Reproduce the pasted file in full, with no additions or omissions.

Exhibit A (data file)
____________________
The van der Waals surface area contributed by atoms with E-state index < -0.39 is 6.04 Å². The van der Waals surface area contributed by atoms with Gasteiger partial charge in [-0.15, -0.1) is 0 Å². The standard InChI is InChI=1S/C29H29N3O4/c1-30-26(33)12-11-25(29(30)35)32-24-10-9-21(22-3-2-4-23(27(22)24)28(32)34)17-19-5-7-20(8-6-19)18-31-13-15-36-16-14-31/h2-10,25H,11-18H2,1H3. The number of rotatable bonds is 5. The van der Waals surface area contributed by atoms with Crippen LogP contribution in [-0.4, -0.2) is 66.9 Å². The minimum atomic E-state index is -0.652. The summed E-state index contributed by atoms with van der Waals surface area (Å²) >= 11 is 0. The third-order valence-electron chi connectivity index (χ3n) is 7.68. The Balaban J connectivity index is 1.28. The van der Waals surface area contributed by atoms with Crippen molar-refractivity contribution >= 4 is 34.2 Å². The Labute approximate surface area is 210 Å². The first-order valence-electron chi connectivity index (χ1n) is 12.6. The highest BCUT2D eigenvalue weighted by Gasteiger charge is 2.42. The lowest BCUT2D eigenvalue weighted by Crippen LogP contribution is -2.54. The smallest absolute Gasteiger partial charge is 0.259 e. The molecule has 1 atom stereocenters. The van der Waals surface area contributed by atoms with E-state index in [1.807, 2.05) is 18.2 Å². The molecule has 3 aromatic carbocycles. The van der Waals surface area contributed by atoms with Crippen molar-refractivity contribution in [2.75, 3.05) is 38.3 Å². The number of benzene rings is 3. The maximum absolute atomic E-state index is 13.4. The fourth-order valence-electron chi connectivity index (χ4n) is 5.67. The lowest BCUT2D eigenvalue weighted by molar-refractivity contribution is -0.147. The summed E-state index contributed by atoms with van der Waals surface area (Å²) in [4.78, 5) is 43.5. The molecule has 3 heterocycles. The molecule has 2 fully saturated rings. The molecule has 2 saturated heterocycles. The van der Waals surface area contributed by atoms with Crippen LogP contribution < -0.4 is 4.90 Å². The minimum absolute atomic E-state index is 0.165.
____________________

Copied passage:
The van der Waals surface area contributed by atoms with E-state index < -0.39 is 6.04 Å². The van der Waals surface area contributed by atoms with Gasteiger partial charge in [-0.15, -0.1) is 0 Å². The standard InChI is InChI=1S/C29H29N3O4/c1-30-26(33)12-11-25(29(30)35)32-24-10-9-21(22-3-2-4-23(27(22)24)28(32)34)17-19-5-7-20(8-6-19)18-31-13-15-36-16-14-31/h2-10,25H,11-18H2,1H3. The number of rotatable bonds is 5. The van der Waals surface area contributed by atoms with Crippen LogP contribution in [-0.4, -0.2) is 66.9 Å². The minimum atomic E-state index is -0.652. The summed E-state index contributed by atoms with van der Waals surface area (Å²) >= 11 is 0. The third-order valence-electron chi connectivity index (χ3n) is 7.68. The Balaban J connectivity index is 1.28. The van der Waals surface area contributed by atoms with Crippen molar-refractivity contribution >= 4 is 34.2 Å². The Labute approximate surface area is 210 Å². The first-order valence-electron chi connectivity index (χ1n) is 12.6. The highest BCUT2D eigenvalue weighted by Gasteiger charge is 2.42. The lowest BCUT2D eigenvalue weighted by Crippen LogP contribution is -2.54. The smallest absolute Gasteiger partial charge is 0.259 e. The molecule has 1 atom stereocenters. The van der Waals surface area contributed by atoms with E-state index in [1.807, 2.05) is 18.2 Å². The molecule has 3 aromatic carbocycles. The van der Waals surface area contributed by atoms with Crippen molar-refractivity contribution in [2.75, 3.05) is 38.3 Å². The number of benzene rings is 3. The maximum absolute atomic E-state index is 13.4. The fourth-order valence-electron chi connectivity index (χ4n) is 5.67. The lowest BCUT2D eigenvalue weighted by molar-refractivity contribution is -0.147. The summed E-state index contributed by atoms with van der Waals surface area (Å²) in [4.78, 5) is 43.5. The molecule has 3 heterocycles. The molecule has 2 fully saturated rings. The molecule has 2 saturated heterocycles. The van der Waals surface area contributed by atoms with Crippen LogP contribution < -0.4 is 4.90 Å². The minimum absolute atomic E-state index is 0.165.